And finally… Russian bawl

A utilities company in Samara, Russia, is encouraging residents who have fallen behind on their bills to pay their debts by installing giant talking pyramids outside the debtors home.

The black and white pyramids weigh over a tonne and must be manoeuvred into place.

The BBC reports that every ten minutes the pyramids broadcast a recording of how much the debtor is said to owe the company.

The pyramids are also covered with arrows and writing which says “a debtor lives here”.

The public reaction to the pyramids has been negative according to Russian TV correspondents and social media posts, with the audio shaming a particularly hated aspect.

One woman complained to state-owned Rossiya 1 TV that the pyramids were as much of a nuisance to people who paid their bills as to the debtor they are intended for.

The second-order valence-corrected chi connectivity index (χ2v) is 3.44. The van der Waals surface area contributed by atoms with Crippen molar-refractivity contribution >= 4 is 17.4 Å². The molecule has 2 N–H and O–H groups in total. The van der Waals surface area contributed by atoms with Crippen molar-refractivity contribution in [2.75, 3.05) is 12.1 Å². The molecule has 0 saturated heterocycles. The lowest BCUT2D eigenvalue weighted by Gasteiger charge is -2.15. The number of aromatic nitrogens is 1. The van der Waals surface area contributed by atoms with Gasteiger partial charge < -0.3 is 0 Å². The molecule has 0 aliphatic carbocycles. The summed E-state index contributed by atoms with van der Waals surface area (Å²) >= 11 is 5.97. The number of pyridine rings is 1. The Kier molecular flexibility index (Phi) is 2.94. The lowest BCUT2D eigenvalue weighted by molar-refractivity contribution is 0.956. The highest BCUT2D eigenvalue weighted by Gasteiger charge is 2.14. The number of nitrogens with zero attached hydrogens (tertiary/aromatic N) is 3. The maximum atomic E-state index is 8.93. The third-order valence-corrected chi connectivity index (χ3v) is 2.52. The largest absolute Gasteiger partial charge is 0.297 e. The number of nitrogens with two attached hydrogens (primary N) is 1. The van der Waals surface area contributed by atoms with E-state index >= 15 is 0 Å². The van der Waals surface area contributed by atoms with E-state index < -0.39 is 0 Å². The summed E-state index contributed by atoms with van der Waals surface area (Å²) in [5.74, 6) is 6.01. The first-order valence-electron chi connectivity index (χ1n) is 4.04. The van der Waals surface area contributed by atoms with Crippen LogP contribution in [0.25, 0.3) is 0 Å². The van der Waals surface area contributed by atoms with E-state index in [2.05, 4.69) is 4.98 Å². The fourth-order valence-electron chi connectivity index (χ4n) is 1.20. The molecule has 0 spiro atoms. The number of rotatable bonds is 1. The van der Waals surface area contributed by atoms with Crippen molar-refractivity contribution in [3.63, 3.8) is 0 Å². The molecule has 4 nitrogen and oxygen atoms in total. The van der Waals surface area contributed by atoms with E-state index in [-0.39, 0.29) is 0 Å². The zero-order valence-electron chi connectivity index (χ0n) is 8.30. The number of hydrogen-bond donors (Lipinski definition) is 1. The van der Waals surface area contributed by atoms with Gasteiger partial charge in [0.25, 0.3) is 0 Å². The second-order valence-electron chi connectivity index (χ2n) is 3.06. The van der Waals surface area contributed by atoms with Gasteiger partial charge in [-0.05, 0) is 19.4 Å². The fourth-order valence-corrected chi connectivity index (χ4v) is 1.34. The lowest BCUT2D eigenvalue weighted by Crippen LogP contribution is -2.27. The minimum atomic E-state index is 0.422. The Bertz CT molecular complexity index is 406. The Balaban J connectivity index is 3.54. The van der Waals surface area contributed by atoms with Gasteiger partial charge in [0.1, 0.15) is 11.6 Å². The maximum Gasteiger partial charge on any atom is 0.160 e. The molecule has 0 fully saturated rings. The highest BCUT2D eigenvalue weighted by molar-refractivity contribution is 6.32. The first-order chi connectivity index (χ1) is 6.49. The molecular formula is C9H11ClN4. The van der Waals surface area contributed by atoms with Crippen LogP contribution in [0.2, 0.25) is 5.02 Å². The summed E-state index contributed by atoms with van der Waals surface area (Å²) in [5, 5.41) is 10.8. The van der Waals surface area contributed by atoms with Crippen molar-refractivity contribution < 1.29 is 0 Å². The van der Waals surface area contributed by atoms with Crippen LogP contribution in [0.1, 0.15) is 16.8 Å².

She said: “It’s awful. If they know it will blare on and on and bother people nearby, why do they have to do it?”

The pyramids do not make noise at night and during certain daylight hours so that they comply with noise-abatement laws, however, Rossiya 1 said that there are plans to make them light up at night.

Social media user Lev Moshkalev questioned whether debtors are truly to blame. He tweeted: “Ninety-nine per cent of debtors are counting out pennies for food, and that’s why they don’t pay.”

Samara Utility System, which installed the pyramids, has denied targeting the poor, saying it is planning to use the pyramids “only near homes that look like the owners can afford to pay up”.

Vladimir Biryukov, company director, told Rossiya 1 TV: “When the neighbours find out, it gets awkward for the debtor.”

However, questions remain about how effective the pyramids will be.

Rossiya 1 said previous efforts by the company to shame debtors, including laser projections of the sums owed onto the walls of their houses, recouped no more than 0.1% of the outstanding bills over the past two years.